6. Nuts and seeds Nuts and seeds are excellent sources of good fats and omega 3 essential fatty acids mentioned above. They are ideal snacks for diabetics to help them avoid low sugar between meals. Avoid salted seeds and nuts and go for roasted ones that bring out the flavor and also enhance their health benefits. Eat plenty of sunflower seeds, sesame seeds, walnuts, almonds, cashew nuts, pumpkin seeds, flax seeds, hemp seeds, hazel nuts, macadamia nuts, Brazil nuts etc. 7. Whole grains Whole grains are high up in the list of superfoods to fight diabetes. You must look for grains with the embryo and germ intact. Barley, oats, bran, brown rice, spelt, whole wheat and rye are some examples. These days, cereals made of these whole grains are readily available in the market and you must include them in your diabetic grocery shopping list. 8. Spices and herbs Spices and herbs are also essential in the diabetes food charts. Top superfoods to include are cinnamon, garlic, ginger, cilantro, parsley and oregano, thyme, rosemary, lavender, sage etc. Make a tea from ginger, rosemary, thyme, and lavender to drink 2-3 times a day. Add a teaspoonful of cinnamon in place of sugar to your daily cup of coffee to regulate blood sugar. Eat raw or roasted garlic to maintain heart health. Eat cilantro and parsley garnished over soups, stews and curries, rice etc. 9. Omega-3 fatty acid rich foods If you are going grocery shopping for buying superfoods for diabetes control, you must include salmon, anchovies, sardines, tuna, shrimp and other seafood in your diabetic grocery list. These fatty fish are rich in Omega 3 essential fatty acids which can help regulate blood sugar levels. Avoid deep fried, breaded fish or even the farm raised varieties. Go for organic wild fish as far as possible. Also talk to your doctor about supplementing with a quality fish oil supplements having balanced ratio of EPA and DHA fatty acids. Other superfoods for diabetes rich in Omega 3 essential fatty acids are: walnuts, flax seeds, etc. 10. Fat free dairy Fat free daily such as low fat or skimmed milk, yogurt, cheese are some of the best super foods for lowering blood sugar. These also contain vitamin D which is essential for strong bones and teeth and also for overall health and well being. Top 10 Superfoods For Diabetes Control - Part 1: https://youtu.be/-nETOSz0P1A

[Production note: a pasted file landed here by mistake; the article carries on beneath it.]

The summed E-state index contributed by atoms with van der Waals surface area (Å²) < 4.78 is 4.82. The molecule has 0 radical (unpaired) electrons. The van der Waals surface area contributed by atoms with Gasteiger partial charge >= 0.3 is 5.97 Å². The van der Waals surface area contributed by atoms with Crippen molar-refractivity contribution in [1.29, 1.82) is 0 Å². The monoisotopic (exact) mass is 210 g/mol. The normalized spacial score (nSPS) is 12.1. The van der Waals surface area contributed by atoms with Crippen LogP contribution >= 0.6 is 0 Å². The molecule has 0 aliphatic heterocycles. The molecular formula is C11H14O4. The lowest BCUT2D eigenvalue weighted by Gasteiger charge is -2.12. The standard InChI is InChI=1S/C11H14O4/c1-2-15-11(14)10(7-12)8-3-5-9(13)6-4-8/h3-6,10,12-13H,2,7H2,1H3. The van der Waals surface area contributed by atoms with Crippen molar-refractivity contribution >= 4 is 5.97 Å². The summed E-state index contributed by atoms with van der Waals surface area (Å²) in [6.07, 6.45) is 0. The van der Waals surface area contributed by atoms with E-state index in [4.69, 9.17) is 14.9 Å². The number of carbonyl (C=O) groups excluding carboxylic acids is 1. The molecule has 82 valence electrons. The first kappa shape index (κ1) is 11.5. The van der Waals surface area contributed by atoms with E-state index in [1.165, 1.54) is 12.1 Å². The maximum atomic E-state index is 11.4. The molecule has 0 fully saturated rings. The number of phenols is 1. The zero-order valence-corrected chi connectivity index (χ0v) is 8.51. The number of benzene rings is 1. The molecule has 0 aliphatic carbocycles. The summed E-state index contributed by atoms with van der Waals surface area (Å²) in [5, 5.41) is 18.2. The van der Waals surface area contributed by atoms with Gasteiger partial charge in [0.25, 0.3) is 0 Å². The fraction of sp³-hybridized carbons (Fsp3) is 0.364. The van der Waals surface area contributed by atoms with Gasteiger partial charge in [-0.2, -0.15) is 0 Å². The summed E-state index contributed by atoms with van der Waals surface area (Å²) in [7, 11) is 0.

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Diabetes Retinopathy: Symptoms, Causes, Prevention and Treatments